– ‘Rigorous’ –
The incident sparked widespread outrage over alleged safety violations by Rui Hai and possible official collusion, and fears of pollutants contaminating the air and water of Tianjin, home to about 15 million people.
Thousands of tonnes of hazardous chemicals were stored at the site, officials have said, including about 700 tonnes of highly poisonous sodium cyanide, a white powder or crystal which can give off lethal hydrogen cyanide gas.
The warehouse was built within 600 metres (650 yards) of some residential buildings, despite a regulation mandating any hazardous material storage facilities must be at least 1,000 metres away.
Communist authorities and state-run media have sought to pin blame for the disaster on local individuals and officials, rather than systemic factors.
China’s powerful State Council, or cabinet, has vowed to conduct a “rigorous” investigation into the cause and has pledged it will publish the findings.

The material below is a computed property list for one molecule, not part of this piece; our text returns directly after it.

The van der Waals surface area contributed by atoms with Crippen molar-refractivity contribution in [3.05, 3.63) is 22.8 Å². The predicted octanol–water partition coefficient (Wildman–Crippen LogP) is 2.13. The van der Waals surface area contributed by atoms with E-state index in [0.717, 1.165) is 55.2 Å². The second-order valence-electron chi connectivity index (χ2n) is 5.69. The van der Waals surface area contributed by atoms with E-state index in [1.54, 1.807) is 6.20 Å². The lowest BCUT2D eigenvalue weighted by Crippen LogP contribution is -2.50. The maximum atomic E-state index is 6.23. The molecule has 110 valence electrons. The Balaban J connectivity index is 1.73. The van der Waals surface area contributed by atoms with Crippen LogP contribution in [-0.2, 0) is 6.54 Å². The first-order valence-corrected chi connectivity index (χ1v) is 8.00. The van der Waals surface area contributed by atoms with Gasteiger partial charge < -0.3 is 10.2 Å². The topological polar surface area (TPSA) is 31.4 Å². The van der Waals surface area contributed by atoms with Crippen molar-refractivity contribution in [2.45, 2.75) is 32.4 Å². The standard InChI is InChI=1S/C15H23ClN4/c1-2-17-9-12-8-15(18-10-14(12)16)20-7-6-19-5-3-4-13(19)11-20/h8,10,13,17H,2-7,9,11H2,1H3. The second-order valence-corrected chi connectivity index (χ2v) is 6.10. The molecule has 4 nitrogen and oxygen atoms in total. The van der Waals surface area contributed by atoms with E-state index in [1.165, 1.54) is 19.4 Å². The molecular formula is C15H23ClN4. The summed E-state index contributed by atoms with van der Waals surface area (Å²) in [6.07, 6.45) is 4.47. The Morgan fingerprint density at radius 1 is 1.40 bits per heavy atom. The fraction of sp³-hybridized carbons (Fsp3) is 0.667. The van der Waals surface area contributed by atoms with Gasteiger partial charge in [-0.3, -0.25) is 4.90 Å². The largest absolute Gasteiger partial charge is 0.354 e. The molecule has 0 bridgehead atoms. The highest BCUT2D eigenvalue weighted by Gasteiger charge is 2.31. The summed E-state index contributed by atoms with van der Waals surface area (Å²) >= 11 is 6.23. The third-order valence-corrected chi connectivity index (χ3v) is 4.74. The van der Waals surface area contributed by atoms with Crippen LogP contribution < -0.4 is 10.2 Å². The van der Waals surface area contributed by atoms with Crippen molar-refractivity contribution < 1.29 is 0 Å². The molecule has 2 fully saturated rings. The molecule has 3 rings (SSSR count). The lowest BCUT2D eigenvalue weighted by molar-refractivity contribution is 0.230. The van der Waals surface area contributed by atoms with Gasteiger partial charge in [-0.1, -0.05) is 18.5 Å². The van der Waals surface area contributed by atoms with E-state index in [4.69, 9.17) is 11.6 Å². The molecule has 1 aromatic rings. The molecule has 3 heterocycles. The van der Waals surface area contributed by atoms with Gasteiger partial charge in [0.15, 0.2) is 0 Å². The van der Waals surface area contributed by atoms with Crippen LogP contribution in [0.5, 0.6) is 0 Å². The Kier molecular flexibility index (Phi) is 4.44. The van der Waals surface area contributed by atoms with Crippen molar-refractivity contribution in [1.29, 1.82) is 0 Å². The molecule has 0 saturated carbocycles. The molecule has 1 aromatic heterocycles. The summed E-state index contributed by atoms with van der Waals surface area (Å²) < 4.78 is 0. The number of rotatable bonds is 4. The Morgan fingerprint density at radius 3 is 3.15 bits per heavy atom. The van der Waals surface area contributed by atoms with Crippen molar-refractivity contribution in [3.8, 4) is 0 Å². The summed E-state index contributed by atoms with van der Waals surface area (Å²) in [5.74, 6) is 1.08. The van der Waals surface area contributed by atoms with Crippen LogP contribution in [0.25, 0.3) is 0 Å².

But independent Chinese reporting was quashed in the aftermath according to government censorship notices posted on China Digital Times, a US-based website.
“Websites cannot privately gather information on the accident, and when publishing news cannot add individual interpretation without authorisation,” read one notice it cited as sent out by the Cyberspace Administration of China.
Prosecutors said the officials they were investigating came from several government departments including transportation management, customs and work safety, and the president of a state-owned port company in Tianjin.
Industrial accidents are common in China, with corruption thought to be a key factor behind lax enforcement of safety regulations.
Less than two weeks after the Tianjin explosions, an explosion at a chemical plant in east China’s Shandong province killed one person and injured nine people.
The head of China’s work safety watchdog – a former vice-mayor of Tianjin – has been sacked after being put under investigation for corruption, state media said.